VaynerMedia's DuBose Cole explores the effective strategies behind the Super Bowl's best campaigns.
Who won Super Bowl LIV? For teams, this is an obvious question as the Kansas City Chiefs delivered a fourth quarter comeback to clinch the game. Defining the winner on the field is a straightforward matter. As John Cruyff once said about the other type of football, ‘To win, you have to score one more goal than your opponent.’
However, which advertisers won the Super Bowl is a much more complex issue. Why an advertiser enters the game and when they decide to take the field dictates what the scoreboard looks like for each individual brand.
Consumer Behaviour: Attitude to Action as the Goal Posts
Super Bowl advertisers can approach the game for a variety of objectives, from launching new products or driving experience visits to shifting product attitudes or building desire. Each objective, no matter how varied, has a consumer outtake ranging from long term attitude shift to short term action. The end zone spans from nudging viewers to think differently long term to prompting them to act immediately.
For 2020, a large share of ads during the game were focused on attitudinal shift. Technology brands such as Amazon, Rocket Mortgage, and Google focused on putting a human face on innovation - with Google’s “Loretta” ad striking a poignant tone on the power of technology and challenging privacy fears.
Brands such as Kia, Audi, Olay, Budweiser and New York Life tried to get us to see the world in a new way, changing brand perception in the process. Microsoft’s 60 second ad telling the story of Katie Sowers, the first female and LGBTQ coach in the Super Bowl, challenges who a coach is thought to be - lending inspiration to a brand attempting to capture imagination.
Brands shifting consideration approached it two ways: dramatizing humorously or demonstrating a product benefit. Michelob Ultra, Dashlane, Little Caesars, Walmart, Pringles, Hyundai and VaynerMedia’s own Hard Rock advertisement all told funny stories with a product benefit at their heart - such as Hyundai’s ‘Smart Parking’ system being rebranded as ‘Smaht Pahk’ thanks to celebrity Bostonians.
In more awareness oriented spots, brands used the big game to launch new products or jog the memory at the right time. Cheetos’ Popcorn, Pop Tarts, Bud Light Seltzer and MTN DEW Zero Sugar all used celebrity to establish new FMCG products - with MTN Dew remaking the Shining with Bryan Cranston to establish it as equal or better than the original.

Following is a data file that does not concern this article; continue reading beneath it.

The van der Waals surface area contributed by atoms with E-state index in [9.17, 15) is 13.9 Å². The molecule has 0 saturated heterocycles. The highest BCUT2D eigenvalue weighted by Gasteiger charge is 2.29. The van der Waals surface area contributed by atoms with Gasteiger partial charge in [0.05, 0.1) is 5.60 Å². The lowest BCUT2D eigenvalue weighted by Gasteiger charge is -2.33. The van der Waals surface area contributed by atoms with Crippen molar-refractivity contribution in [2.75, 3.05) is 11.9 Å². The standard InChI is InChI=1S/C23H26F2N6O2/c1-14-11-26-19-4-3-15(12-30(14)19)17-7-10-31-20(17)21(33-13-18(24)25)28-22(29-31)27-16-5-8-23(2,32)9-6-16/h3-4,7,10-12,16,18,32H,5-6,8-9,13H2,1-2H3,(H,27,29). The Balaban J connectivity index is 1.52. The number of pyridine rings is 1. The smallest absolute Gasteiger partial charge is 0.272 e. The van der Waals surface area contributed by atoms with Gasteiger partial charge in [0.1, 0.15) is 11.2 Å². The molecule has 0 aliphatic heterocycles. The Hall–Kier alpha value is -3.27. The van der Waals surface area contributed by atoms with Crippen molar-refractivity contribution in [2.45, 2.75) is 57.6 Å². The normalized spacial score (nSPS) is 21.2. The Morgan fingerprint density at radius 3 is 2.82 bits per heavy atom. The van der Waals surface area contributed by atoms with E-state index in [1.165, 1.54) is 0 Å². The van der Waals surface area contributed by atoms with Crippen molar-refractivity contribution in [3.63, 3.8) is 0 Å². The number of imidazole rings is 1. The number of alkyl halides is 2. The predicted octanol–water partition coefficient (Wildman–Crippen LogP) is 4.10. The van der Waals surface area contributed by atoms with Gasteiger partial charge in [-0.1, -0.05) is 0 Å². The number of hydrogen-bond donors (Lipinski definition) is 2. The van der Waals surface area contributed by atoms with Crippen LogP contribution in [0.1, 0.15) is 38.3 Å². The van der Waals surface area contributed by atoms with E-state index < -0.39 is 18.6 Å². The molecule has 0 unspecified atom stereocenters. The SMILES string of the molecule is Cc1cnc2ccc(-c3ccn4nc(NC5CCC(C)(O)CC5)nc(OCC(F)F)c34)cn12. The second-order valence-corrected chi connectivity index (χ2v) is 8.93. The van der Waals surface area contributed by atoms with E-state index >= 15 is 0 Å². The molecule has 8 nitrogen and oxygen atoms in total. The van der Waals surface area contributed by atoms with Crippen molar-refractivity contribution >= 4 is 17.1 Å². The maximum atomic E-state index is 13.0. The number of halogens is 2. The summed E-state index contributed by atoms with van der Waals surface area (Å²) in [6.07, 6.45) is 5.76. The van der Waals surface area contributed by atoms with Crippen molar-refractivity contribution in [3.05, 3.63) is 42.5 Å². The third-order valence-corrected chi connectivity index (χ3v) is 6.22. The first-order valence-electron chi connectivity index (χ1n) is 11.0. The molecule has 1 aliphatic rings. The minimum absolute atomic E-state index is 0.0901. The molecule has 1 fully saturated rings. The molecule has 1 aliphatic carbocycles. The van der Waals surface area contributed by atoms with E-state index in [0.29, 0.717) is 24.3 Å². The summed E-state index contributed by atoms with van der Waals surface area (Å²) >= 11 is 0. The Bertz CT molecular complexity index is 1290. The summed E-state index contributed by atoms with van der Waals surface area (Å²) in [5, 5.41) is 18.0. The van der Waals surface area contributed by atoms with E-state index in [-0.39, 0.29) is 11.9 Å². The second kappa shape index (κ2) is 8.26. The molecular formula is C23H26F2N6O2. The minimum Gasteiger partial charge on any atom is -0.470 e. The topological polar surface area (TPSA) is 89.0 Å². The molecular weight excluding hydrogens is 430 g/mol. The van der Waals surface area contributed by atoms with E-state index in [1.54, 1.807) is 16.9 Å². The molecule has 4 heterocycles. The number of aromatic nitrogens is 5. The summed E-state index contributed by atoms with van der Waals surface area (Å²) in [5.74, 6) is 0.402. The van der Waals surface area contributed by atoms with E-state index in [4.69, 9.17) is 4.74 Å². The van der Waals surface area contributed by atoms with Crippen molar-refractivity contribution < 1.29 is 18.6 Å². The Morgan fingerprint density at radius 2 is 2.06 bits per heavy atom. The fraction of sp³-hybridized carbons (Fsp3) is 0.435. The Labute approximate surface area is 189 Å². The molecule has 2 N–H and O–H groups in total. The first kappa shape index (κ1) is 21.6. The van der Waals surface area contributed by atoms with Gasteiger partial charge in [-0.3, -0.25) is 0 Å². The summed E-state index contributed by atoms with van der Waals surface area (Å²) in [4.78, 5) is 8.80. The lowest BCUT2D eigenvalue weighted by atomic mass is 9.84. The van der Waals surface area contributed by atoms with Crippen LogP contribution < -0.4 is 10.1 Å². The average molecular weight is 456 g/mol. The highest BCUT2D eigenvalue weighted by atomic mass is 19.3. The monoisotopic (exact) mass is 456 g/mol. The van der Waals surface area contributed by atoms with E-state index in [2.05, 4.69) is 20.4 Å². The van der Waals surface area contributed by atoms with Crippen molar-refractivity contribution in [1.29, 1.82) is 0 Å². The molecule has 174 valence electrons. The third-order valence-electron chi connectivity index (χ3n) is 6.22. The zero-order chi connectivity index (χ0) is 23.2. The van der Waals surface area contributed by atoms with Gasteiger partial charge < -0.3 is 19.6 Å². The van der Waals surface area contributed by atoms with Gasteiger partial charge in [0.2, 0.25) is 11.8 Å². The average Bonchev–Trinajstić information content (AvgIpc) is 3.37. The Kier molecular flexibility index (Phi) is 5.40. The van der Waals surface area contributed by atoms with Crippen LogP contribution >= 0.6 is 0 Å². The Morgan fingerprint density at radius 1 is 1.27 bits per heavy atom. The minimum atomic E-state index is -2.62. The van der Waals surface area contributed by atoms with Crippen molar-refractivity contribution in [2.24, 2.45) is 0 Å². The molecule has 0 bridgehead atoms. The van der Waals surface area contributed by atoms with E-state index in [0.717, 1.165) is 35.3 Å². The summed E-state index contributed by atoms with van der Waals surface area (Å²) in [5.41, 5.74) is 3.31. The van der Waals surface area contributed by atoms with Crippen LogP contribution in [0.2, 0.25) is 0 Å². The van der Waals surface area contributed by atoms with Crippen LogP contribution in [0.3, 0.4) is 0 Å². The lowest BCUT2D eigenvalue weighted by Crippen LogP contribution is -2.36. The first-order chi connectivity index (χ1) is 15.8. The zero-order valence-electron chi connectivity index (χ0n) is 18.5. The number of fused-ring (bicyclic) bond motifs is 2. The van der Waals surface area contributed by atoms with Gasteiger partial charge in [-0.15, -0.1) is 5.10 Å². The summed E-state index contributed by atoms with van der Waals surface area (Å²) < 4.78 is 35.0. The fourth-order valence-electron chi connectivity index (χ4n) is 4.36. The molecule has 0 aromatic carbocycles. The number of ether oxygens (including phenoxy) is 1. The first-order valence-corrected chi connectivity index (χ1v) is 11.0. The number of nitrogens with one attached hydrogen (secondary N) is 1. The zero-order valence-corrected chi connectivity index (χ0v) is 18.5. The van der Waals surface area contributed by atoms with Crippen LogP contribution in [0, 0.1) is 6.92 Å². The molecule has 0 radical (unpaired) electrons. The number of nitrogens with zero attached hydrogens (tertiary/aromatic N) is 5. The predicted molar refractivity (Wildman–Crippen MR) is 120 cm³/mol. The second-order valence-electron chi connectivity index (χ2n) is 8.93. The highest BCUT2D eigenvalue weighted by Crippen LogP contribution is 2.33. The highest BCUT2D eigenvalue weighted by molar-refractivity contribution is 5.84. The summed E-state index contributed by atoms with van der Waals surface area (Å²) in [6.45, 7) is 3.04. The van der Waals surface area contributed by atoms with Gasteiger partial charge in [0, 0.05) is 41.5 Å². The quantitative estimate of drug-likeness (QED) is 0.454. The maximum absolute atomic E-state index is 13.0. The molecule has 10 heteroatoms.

Existing products such as Pepsi Zero Sugar, Jeep and our Planter’s Peanut ads leveraged culture to remind of their presence. Mr. Peanut generated over 8.5 billion earned impressions through his ‘death’ prior to the game - resonating everywhere, including Saturday Night Live and the New Yorker. The rebirth of Mr. Peanut as in a second quarter ad concluded a story that reinforced the brand with viewers in the run up to and during their Super Bowl parties.
In response oriented advertising, an exit from historical brands like GoDaddy, left Squarespace as the main brand aiming to drive immediate traffic to a website. Their Winona Ryder ad highlighted the power of a website through her own work - but faced a challenge in driving Super Bowl viewers away from the event to check it out right away.
Judging Effectiveness as Coaches, Not Just Fans
Judging which brand achieved what they lined up for effectively is a complex task, going beyond who got the most laughs in the moment or pure social media metrics. While both of these can help the probability for success, Super Bowl effectiveness is a story told in advertisers’ sales numbers, brand impact and consumer’s behaviour over the coming days, weeks and months. While it’s tempting to judge advertisers on immediate noise or entertainment, if an ad achieves what it set out to do and changes a client’s business reality, it’s won.
As advertisers we need to consider what a brand has done with the consumer attention the Super Bowl offers, not just that it borrowed it for a moment. We need to take the perspective of in-game coaches, considering how the entire game unfolds from up high, not just as fans in the stands cheering a play. As legendary football coach Woody Hayes once said, “I’m not trying to win a popularity poll, I’m trying to win a football game” - the game is bigger than just the crowd’s excitement.